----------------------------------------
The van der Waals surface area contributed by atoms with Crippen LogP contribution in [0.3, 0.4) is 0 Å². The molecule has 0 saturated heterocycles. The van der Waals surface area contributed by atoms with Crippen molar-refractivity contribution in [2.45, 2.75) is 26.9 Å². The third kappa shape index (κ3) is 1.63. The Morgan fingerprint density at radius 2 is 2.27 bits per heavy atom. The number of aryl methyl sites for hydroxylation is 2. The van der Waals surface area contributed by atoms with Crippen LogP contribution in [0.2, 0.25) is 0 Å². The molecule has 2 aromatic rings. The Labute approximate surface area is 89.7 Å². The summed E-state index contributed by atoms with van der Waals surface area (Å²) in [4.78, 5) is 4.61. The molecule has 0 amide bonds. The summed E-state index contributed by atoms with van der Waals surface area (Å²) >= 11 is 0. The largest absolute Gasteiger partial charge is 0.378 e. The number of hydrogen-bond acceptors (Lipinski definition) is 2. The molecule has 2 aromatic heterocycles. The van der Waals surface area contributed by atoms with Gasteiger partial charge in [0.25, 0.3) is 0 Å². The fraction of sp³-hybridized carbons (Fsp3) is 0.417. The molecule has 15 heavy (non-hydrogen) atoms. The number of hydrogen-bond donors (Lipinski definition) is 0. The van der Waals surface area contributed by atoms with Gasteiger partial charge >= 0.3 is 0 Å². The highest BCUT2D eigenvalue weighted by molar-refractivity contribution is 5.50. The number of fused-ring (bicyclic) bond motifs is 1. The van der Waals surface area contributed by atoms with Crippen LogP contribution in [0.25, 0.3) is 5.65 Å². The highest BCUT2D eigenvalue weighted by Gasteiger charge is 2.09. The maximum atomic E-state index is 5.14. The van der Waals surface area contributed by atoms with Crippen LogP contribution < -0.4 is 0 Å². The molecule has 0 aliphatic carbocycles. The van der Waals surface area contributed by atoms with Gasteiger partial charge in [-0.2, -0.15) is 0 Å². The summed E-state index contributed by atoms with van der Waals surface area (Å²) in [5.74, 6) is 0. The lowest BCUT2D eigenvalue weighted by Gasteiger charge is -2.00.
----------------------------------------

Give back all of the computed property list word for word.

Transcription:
The van der Waals surface area contributed by atoms with Crippen LogP contribution in [0.3, 0.4) is 0 Å². The molecule has 0 saturated heterocycles. The van der Waals surface area contributed by atoms with Crippen molar-refractivity contribution in [2.45, 2.75) is 26.9 Å². The third kappa shape index (κ3) is 1.63. The Morgan fingerprint density at radius 2 is 2.27 bits per heavy atom. The number of aryl methyl sites for hydroxylation is 2. The van der Waals surface area contributed by atoms with Crippen LogP contribution in [0.2, 0.25) is 0 Å². The molecule has 2 aromatic rings. The Labute approximate surface area is 89.7 Å². The summed E-state index contributed by atoms with van der Waals surface area (Å²) in [4.78, 5) is 4.61. The molecule has 0 amide bonds. The summed E-state index contributed by atoms with van der Waals surface area (Å²) >= 11 is 0. The largest absolute Gasteiger partial charge is 0.378 e. The number of hydrogen-bond acceptors (Lipinski definition) is 2. The molecule has 2 aromatic heterocycles. The van der Waals surface area contributed by atoms with Gasteiger partial charge in [0.25, 0.3) is 0 Å². The fraction of sp³-hybridized carbons (Fsp3) is 0.417. The molecule has 15 heavy (non-hydrogen) atoms. The number of hydrogen-bond donors (Lipinski definition) is 0. The van der Waals surface area contributed by atoms with Gasteiger partial charge >= 0.3 is 0 Å². The highest BCUT2D eigenvalue weighted by molar-refractivity contribution is 5.50. The number of fused-ring (bicyclic) bond motifs is 1. The van der Waals surface area contributed by atoms with Crippen LogP contribution in [0.25, 0.3) is 5.65 Å². The highest BCUT2D eigenvalue weighted by Gasteiger charge is 2.09. The maximum atomic E-state index is 5.14. The van der Waals surface area contributed by atoms with Crippen LogP contribution < -0.4 is 0 Å². The molecule has 0 aliphatic carbocycles. The van der Waals surface area contributed by atoms with Gasteiger partial charge in [-0.2, -0.15) is 0 Å². The summed E-state index contributed by atoms with van der Waals surface area (Å²) in [5.74, 6) is 0. The lowest BCUT2D eigenvalue weighted by Gasteiger charge is -2.00.